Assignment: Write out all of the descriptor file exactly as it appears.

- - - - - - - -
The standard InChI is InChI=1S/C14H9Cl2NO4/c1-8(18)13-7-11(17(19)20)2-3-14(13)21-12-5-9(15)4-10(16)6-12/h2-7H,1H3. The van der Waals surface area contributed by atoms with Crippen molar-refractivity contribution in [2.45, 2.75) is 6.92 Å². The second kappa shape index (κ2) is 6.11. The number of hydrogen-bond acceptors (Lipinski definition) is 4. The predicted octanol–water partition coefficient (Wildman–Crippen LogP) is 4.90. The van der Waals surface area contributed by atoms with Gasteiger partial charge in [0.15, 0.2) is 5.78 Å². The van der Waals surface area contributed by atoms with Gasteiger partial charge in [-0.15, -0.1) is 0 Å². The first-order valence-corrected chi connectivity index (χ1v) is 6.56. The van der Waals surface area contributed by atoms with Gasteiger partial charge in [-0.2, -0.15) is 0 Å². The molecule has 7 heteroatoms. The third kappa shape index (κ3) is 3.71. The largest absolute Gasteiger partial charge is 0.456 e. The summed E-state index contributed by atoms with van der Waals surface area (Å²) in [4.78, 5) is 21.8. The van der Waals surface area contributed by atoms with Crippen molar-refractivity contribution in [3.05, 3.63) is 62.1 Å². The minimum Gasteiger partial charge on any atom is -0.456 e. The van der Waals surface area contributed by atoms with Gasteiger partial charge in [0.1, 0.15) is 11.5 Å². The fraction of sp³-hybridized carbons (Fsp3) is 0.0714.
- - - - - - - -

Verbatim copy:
The standard InChI is InChI=1S/C14H9Cl2NO4/c1-8(18)13-7-11(17(19)20)2-3-14(13)21-12-5-9(15)4-10(16)6-12/h2-7H,1H3. The van der Waals surface area contributed by atoms with Crippen molar-refractivity contribution in [2.45, 2.75) is 6.92 Å². The second kappa shape index (κ2) is 6.11. The number of hydrogen-bond acceptors (Lipinski definition) is 4. The predicted octanol–water partition coefficient (Wildman–Crippen LogP) is 4.90. The van der Waals surface area contributed by atoms with Gasteiger partial charge in [0.15, 0.2) is 5.78 Å². The van der Waals surface area contributed by atoms with Gasteiger partial charge in [-0.15, -0.1) is 0 Å². The first-order valence-corrected chi connectivity index (χ1v) is 6.56. The van der Waals surface area contributed by atoms with Gasteiger partial charge in [-0.2, -0.15) is 0 Å². The molecule has 7 heteroatoms. The third kappa shape index (κ3) is 3.71. The largest absolute Gasteiger partial charge is 0.456 e. The summed E-state index contributed by atoms with van der Waals surface area (Å²) in [4.78, 5) is 21.8. The van der Waals surface area contributed by atoms with Crippen molar-refractivity contribution in [3.05, 3.63) is 62.1 Å². The minimum Gasteiger partial charge on any atom is -0.456 e. The van der Waals surface area contributed by atoms with Gasteiger partial charge in [0.1, 0.15) is 11.5 Å². The fraction of sp³-hybridized carbons (Fsp3) is 0.0714.